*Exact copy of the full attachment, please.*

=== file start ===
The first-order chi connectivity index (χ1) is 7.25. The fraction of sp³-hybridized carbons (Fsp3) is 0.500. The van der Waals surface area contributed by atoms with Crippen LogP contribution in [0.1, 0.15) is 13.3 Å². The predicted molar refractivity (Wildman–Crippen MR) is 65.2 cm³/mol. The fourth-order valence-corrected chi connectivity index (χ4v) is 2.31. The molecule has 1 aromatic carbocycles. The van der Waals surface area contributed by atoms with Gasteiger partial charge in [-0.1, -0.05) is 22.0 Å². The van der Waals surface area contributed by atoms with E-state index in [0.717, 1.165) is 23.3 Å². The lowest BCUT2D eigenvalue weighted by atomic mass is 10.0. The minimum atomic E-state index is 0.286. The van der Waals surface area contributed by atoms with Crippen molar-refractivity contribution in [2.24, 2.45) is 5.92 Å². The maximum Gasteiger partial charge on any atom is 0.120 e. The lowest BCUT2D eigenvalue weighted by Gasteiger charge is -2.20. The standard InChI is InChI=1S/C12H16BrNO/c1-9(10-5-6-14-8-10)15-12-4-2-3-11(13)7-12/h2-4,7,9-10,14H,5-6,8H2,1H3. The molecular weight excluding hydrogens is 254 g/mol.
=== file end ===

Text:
The first-order chi connectivity index (χ1) is 7.25. The fraction of sp³-hybridized carbons (Fsp3) is 0.500. The van der Waals surface area contributed by atoms with Crippen LogP contribution in [0.1, 0.15) is 13.3 Å². The predicted molar refractivity (Wildman–Crippen MR) is 65.2 cm³/mol. The fourth-order valence-corrected chi connectivity index (χ4v) is 2.31. The molecule has 1 aromatic carbocycles. The van der Waals surface area contributed by atoms with Gasteiger partial charge in [-0.1, -0.05) is 22.0 Å². The van der Waals surface area contributed by atoms with E-state index in [0.717, 1.165) is 23.3 Å². The lowest BCUT2D eigenvalue weighted by atomic mass is 10.0. The minimum atomic E-state index is 0.286. The van der Waals surface area contributed by atoms with Crippen molar-refractivity contribution in [2.24, 2.45) is 5.92 Å². The maximum Gasteiger partial charge on any atom is 0.120 e. The lowest BCUT2D eigenvalue weighted by Gasteiger charge is -2.20. The standard InChI is InChI=1S/C12H16BrNO/c1-9(10-5-6-14-8-10)15-12-4-2-3-11(13)7-12/h2-4,7,9-10,14H,5-6,8H2,1H3. The molecular weight excluding hydrogens is 254 g/mol.